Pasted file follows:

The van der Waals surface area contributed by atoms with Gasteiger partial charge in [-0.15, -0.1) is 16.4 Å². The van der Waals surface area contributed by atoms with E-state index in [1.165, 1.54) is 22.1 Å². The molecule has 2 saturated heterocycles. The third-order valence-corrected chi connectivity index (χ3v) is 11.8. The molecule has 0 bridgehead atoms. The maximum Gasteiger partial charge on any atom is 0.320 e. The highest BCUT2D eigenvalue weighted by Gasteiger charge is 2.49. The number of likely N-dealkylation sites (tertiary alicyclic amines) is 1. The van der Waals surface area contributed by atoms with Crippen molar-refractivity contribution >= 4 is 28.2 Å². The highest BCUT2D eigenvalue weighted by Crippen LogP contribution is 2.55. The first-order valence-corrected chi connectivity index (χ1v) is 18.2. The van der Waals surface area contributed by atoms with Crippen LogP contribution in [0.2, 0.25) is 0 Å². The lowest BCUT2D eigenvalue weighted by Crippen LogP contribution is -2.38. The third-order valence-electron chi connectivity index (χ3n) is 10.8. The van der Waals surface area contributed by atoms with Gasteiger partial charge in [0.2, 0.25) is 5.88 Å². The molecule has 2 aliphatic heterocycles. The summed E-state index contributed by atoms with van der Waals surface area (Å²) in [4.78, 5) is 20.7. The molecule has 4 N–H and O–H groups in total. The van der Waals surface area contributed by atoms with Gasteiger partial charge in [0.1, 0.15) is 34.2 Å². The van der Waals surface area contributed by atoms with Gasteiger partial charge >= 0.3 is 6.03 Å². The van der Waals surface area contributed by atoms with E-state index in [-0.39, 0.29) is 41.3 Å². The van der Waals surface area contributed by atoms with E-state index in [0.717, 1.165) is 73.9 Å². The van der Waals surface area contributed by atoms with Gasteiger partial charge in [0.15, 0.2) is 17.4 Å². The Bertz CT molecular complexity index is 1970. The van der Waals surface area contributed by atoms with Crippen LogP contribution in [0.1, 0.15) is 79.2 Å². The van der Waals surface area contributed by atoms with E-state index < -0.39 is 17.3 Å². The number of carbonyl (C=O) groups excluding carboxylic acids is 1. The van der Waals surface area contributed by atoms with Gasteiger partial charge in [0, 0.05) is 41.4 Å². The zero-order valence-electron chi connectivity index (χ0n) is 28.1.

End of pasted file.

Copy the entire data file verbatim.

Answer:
The van der Waals surface area contributed by atoms with Gasteiger partial charge in [-0.15, -0.1) is 16.4 Å². The van der Waals surface area contributed by atoms with E-state index in [1.165, 1.54) is 22.1 Å². The molecule has 2 saturated heterocycles. The third-order valence-corrected chi connectivity index (χ3v) is 11.8. The molecule has 0 bridgehead atoms. The maximum Gasteiger partial charge on any atom is 0.320 e. The highest BCUT2D eigenvalue weighted by Gasteiger charge is 2.49. The number of likely N-dealkylation sites (tertiary alicyclic amines) is 1. The van der Waals surface area contributed by atoms with Crippen molar-refractivity contribution >= 4 is 28.2 Å². The highest BCUT2D eigenvalue weighted by Crippen LogP contribution is 2.55. The first-order valence-corrected chi connectivity index (χ1v) is 18.2. The van der Waals surface area contributed by atoms with Crippen LogP contribution in [0.2, 0.25) is 0 Å². The lowest BCUT2D eigenvalue weighted by Crippen LogP contribution is -2.38. The third-order valence-electron chi connectivity index (χ3n) is 10.8. The van der Waals surface area contributed by atoms with Gasteiger partial charge in [0.2, 0.25) is 5.88 Å². The molecule has 2 aliphatic heterocycles. The summed E-state index contributed by atoms with van der Waals surface area (Å²) in [4.78, 5) is 20.7. The molecule has 4 N–H and O–H groups in total. The van der Waals surface area contributed by atoms with Gasteiger partial charge in [0.1, 0.15) is 34.2 Å². The van der Waals surface area contributed by atoms with Gasteiger partial charge >= 0.3 is 6.03 Å². The van der Waals surface area contributed by atoms with E-state index in [-0.39, 0.29) is 41.3 Å². The van der Waals surface area contributed by atoms with E-state index in [0.717, 1.165) is 73.9 Å². The van der Waals surface area contributed by atoms with Gasteiger partial charge in [0.15, 0.2) is 17.4 Å². The Bertz CT molecular complexity index is 1970. The van der Waals surface area contributed by atoms with Crippen LogP contribution in [0.1, 0.15) is 79.2 Å². The van der Waals surface area contributed by atoms with E-state index < -0.39 is 17.3 Å². The number of carbonyl (C=O) groups excluding carboxylic acids is 1. The van der Waals surface area contributed by atoms with Gasteiger partial charge in [0, 0.05) is 41.4 Å². The zero-order valence-electron chi connectivity index (χ0n) is 28.1.